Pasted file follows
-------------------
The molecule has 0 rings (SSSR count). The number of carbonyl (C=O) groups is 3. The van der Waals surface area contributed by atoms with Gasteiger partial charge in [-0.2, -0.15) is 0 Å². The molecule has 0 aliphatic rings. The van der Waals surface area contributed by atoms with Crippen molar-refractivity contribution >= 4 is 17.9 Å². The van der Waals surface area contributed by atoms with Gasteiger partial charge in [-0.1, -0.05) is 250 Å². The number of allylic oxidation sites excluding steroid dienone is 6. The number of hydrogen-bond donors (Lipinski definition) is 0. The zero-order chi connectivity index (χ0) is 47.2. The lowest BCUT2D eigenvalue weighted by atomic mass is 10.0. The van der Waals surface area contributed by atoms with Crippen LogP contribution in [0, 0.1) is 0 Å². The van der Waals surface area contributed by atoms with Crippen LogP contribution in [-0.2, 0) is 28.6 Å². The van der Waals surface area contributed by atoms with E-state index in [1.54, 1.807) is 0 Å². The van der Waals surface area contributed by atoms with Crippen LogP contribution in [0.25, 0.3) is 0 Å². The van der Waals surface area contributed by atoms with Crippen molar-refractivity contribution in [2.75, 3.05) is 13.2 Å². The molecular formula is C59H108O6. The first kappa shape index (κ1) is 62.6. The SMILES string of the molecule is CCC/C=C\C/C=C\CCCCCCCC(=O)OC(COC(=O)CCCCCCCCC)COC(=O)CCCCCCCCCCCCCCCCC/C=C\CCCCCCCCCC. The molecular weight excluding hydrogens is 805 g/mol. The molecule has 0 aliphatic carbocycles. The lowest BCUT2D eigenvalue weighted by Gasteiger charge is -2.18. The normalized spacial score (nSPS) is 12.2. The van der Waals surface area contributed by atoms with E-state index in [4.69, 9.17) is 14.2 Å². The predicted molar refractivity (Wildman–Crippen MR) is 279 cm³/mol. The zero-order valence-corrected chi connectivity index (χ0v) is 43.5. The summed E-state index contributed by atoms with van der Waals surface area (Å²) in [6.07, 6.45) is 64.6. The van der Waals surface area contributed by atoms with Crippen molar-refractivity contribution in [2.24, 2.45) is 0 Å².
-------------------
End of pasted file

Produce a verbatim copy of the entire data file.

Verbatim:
The molecule has 0 rings (SSSR count). The number of carbonyl (C=O) groups is 3. The van der Waals surface area contributed by atoms with Gasteiger partial charge in [-0.2, -0.15) is 0 Å². The molecule has 0 aliphatic rings. The van der Waals surface area contributed by atoms with Crippen molar-refractivity contribution >= 4 is 17.9 Å². The van der Waals surface area contributed by atoms with Gasteiger partial charge in [-0.1, -0.05) is 250 Å². The number of allylic oxidation sites excluding steroid dienone is 6. The number of hydrogen-bond donors (Lipinski definition) is 0. The zero-order chi connectivity index (χ0) is 47.2. The lowest BCUT2D eigenvalue weighted by atomic mass is 10.0. The van der Waals surface area contributed by atoms with Crippen LogP contribution in [0, 0.1) is 0 Å². The van der Waals surface area contributed by atoms with Crippen LogP contribution in [-0.2, 0) is 28.6 Å². The van der Waals surface area contributed by atoms with E-state index in [1.54, 1.807) is 0 Å². The van der Waals surface area contributed by atoms with Crippen LogP contribution in [0.25, 0.3) is 0 Å². The van der Waals surface area contributed by atoms with Crippen molar-refractivity contribution in [2.75, 3.05) is 13.2 Å². The molecular formula is C59H108O6. The first kappa shape index (κ1) is 62.6. The SMILES string of the molecule is CCC/C=C\C/C=C\CCCCCCCC(=O)OC(COC(=O)CCCCCCCCC)COC(=O)CCCCCCCCCCCCCCCCC/C=C\CCCCCCCCCC. The molecular weight excluding hydrogens is 805 g/mol. The molecule has 0 aliphatic carbocycles. The lowest BCUT2D eigenvalue weighted by Gasteiger charge is -2.18. The normalized spacial score (nSPS) is 12.2. The van der Waals surface area contributed by atoms with E-state index in [4.69, 9.17) is 14.2 Å². The predicted molar refractivity (Wildman–Crippen MR) is 279 cm³/mol. The zero-order valence-corrected chi connectivity index (χ0v) is 43.5. The summed E-state index contributed by atoms with van der Waals surface area (Å²) in [6.07, 6.45) is 64.6. The van der Waals surface area contributed by atoms with Crippen molar-refractivity contribution in [2.24, 2.45) is 0 Å².